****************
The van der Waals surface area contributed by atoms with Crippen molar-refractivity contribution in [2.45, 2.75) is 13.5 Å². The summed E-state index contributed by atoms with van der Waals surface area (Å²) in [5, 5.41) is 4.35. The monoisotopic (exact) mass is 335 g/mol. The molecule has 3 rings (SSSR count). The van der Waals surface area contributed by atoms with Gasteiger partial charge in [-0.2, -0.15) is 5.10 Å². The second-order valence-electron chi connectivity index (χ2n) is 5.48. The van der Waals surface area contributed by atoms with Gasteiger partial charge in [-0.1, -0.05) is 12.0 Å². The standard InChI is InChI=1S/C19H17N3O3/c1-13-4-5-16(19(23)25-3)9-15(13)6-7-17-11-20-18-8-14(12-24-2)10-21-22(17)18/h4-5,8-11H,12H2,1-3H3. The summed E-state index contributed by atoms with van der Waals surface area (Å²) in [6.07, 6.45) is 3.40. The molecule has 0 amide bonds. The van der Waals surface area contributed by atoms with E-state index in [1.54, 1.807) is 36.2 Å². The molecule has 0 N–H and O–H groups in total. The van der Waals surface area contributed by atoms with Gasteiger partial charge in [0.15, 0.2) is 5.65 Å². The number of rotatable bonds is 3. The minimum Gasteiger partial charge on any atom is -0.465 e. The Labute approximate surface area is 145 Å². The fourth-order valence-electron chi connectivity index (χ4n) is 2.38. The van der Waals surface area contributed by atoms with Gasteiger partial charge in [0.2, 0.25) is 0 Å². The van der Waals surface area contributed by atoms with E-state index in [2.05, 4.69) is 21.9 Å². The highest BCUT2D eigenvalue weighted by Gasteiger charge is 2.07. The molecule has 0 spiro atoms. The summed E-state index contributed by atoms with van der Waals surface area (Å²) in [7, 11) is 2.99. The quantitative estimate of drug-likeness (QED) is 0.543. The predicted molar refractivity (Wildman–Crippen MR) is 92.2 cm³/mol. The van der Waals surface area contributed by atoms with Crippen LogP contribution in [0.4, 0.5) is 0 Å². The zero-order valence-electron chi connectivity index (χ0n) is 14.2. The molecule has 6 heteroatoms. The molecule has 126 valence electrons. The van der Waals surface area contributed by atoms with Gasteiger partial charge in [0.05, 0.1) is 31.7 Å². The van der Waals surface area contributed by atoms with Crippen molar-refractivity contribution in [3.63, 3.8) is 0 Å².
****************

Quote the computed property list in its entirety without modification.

The van der Waals surface area contributed by atoms with Crippen molar-refractivity contribution in [2.45, 2.75) is 13.5 Å². The summed E-state index contributed by atoms with van der Waals surface area (Å²) in [5, 5.41) is 4.35. The monoisotopic (exact) mass is 335 g/mol. The molecule has 3 rings (SSSR count). The van der Waals surface area contributed by atoms with Gasteiger partial charge in [-0.2, -0.15) is 5.10 Å². The second-order valence-electron chi connectivity index (χ2n) is 5.48. The van der Waals surface area contributed by atoms with Gasteiger partial charge in [-0.1, -0.05) is 12.0 Å². The standard InChI is InChI=1S/C19H17N3O3/c1-13-4-5-16(19(23)25-3)9-15(13)6-7-17-11-20-18-8-14(12-24-2)10-21-22(17)18/h4-5,8-11H,12H2,1-3H3. The summed E-state index contributed by atoms with van der Waals surface area (Å²) in [6.07, 6.45) is 3.40. The molecule has 0 amide bonds. The van der Waals surface area contributed by atoms with E-state index in [1.54, 1.807) is 36.2 Å². The molecule has 0 N–H and O–H groups in total. The van der Waals surface area contributed by atoms with Gasteiger partial charge in [0.15, 0.2) is 5.65 Å². The number of rotatable bonds is 3. The minimum Gasteiger partial charge on any atom is -0.465 e. The Labute approximate surface area is 145 Å². The fourth-order valence-electron chi connectivity index (χ4n) is 2.38. The van der Waals surface area contributed by atoms with Gasteiger partial charge in [0.2, 0.25) is 0 Å². The van der Waals surface area contributed by atoms with E-state index in [2.05, 4.69) is 21.9 Å². The highest BCUT2D eigenvalue weighted by Gasteiger charge is 2.07. The molecule has 0 spiro atoms. The summed E-state index contributed by atoms with van der Waals surface area (Å²) in [7, 11) is 2.99. The quantitative estimate of drug-likeness (QED) is 0.543. The predicted molar refractivity (Wildman–Crippen MR) is 92.2 cm³/mol. The van der Waals surface area contributed by atoms with Crippen LogP contribution in [0.4, 0.5) is 0 Å². The zero-order valence-electron chi connectivity index (χ0n) is 14.2. The molecule has 6 heteroatoms. The molecule has 126 valence electrons. The van der Waals surface area contributed by atoms with Gasteiger partial charge in [0.05, 0.1) is 31.7 Å². The van der Waals surface area contributed by atoms with Crippen molar-refractivity contribution in [3.63, 3.8) is 0 Å².